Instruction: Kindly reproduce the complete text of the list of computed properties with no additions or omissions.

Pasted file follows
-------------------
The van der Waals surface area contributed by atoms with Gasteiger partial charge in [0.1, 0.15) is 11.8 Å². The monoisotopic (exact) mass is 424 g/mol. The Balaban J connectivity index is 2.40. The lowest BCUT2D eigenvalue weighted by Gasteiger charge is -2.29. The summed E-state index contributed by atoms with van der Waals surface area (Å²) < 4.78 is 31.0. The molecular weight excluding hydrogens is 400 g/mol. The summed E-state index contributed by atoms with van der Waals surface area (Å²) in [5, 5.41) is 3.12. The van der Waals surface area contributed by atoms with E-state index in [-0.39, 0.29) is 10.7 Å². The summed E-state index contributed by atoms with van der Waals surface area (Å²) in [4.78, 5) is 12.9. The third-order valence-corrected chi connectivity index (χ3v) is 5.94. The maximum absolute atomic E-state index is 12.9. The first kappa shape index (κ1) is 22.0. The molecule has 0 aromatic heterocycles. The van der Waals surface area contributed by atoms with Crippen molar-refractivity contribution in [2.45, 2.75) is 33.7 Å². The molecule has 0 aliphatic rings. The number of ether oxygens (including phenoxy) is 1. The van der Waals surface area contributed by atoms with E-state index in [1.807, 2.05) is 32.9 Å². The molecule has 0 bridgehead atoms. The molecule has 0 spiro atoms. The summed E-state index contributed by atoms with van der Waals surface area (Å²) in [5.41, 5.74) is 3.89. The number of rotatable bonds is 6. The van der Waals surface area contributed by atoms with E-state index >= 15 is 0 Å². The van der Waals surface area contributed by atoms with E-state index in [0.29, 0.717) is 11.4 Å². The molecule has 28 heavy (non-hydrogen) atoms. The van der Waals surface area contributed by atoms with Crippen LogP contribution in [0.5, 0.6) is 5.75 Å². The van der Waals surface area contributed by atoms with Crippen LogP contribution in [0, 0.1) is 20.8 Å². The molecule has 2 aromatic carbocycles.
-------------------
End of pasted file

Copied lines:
The van der Waals surface area contributed by atoms with Gasteiger partial charge in [0.1, 0.15) is 11.8 Å². The monoisotopic (exact) mass is 424 g/mol. The Balaban J connectivity index is 2.40. The lowest BCUT2D eigenvalue weighted by Gasteiger charge is -2.29. The summed E-state index contributed by atoms with van der Waals surface area (Å²) < 4.78 is 31.0. The molecular weight excluding hydrogens is 400 g/mol. The summed E-state index contributed by atoms with van der Waals surface area (Å²) in [5, 5.41) is 3.12. The van der Waals surface area contributed by atoms with E-state index in [-0.39, 0.29) is 10.7 Å². The summed E-state index contributed by atoms with van der Waals surface area (Å²) in [4.78, 5) is 12.9. The third-order valence-corrected chi connectivity index (χ3v) is 5.94. The maximum absolute atomic E-state index is 12.9. The first kappa shape index (κ1) is 22.0. The molecule has 0 aromatic heterocycles. The van der Waals surface area contributed by atoms with Crippen molar-refractivity contribution in [2.45, 2.75) is 33.7 Å². The molecule has 0 aliphatic rings. The number of ether oxygens (including phenoxy) is 1. The van der Waals surface area contributed by atoms with E-state index in [1.807, 2.05) is 32.9 Å². The molecule has 0 bridgehead atoms. The molecule has 0 spiro atoms. The summed E-state index contributed by atoms with van der Waals surface area (Å²) in [5.41, 5.74) is 3.89. The number of rotatable bonds is 6. The van der Waals surface area contributed by atoms with E-state index >= 15 is 0 Å². The van der Waals surface area contributed by atoms with E-state index in [0.29, 0.717) is 11.4 Å². The molecule has 28 heavy (non-hydrogen) atoms. The van der Waals surface area contributed by atoms with Crippen LogP contribution in [0.5, 0.6) is 5.75 Å². The van der Waals surface area contributed by atoms with Crippen LogP contribution in [0, 0.1) is 20.8 Å². The molecule has 2 aromatic carbocycles.